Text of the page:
Video shot at the U.S.-Mexico border in El Paso, Texas, shows migrants climbing a fence as Border Patrol agents look on. It’s unclear whether the migrants were climbing toward the U.S. or Mexico side of the border. (June 27)

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AP Debrief: Officials give tour of border facility

Journalists were given a tour of a Border Patrol facility in Texas after an Associated Press report highlighted the squalid conditions, inadequte food and sanitation issues inside. (June 26)

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AP Top Stories June 25 A

Here’s the latest for Tuesday, June 25th: Iran says no negotiations with U.S.; Congresswoman says most migrant children removed from Border Patrol facility; Brush fire burns dozens of cars; SpaceX rocket launches with 24 satellites.

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AP Top Stories June 21 A

Here’s the latest for Friday June 21st: Trump reportedly approved strike on Iran, called it off; Biden to meet with black leaders; Police officer killed in South Texas; Migrant children in a Border Patrol facility described neglect for lawyers.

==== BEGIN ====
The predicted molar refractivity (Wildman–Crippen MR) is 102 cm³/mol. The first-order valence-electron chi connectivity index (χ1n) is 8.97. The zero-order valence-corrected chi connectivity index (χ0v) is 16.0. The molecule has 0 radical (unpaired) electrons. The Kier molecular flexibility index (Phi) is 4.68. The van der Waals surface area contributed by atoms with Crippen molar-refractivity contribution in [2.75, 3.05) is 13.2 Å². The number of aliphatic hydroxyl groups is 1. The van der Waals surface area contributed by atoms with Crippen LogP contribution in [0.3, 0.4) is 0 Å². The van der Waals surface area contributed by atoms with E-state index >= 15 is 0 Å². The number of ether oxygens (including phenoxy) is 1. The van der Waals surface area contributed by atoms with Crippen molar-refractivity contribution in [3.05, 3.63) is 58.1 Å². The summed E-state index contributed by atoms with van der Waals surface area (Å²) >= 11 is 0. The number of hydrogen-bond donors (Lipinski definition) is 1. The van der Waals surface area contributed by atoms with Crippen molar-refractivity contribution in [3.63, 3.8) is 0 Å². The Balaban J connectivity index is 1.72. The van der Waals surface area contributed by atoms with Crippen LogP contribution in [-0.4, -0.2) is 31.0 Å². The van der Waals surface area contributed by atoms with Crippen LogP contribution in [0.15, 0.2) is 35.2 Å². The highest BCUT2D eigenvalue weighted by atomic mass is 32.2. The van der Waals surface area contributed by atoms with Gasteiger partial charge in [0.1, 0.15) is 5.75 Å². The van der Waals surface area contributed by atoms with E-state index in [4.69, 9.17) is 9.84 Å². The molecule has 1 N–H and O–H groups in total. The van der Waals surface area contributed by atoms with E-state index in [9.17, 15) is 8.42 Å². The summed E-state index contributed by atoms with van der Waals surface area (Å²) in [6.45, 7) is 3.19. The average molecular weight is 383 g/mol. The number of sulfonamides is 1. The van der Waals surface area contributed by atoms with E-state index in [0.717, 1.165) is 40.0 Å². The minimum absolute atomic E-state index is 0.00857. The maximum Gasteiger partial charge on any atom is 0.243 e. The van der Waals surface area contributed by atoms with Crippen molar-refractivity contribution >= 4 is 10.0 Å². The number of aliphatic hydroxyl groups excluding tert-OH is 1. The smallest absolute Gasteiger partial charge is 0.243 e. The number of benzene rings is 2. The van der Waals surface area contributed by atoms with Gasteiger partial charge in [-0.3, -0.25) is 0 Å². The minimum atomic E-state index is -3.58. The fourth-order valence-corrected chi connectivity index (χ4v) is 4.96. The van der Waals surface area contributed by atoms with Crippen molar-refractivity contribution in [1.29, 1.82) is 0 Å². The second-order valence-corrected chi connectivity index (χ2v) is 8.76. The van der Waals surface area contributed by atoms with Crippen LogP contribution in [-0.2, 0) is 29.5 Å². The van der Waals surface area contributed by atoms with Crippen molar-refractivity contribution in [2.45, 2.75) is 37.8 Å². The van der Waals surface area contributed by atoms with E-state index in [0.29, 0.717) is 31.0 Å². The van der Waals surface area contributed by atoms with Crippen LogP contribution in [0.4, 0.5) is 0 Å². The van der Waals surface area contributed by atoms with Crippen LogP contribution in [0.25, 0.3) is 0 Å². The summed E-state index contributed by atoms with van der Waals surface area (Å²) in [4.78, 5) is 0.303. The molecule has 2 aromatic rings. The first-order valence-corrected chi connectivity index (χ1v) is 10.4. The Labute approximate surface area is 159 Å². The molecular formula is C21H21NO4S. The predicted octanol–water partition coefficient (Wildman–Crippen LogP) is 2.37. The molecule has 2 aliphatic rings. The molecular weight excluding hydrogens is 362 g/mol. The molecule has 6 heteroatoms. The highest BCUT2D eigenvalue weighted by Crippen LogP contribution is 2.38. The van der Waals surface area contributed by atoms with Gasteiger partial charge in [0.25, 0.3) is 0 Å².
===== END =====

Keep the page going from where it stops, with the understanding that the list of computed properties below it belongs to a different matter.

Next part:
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Gunfire at California-Mexico border crossing

A U.S. Customs and Border Patrol agent was involved in a shooting at California’s border with Mexico on Monday night. No injuries were immediately reported. San Diego police say the shooting happened in a secondary vehicle inspection area. (June 4)

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Border Patrol says it found largest-ever migrant group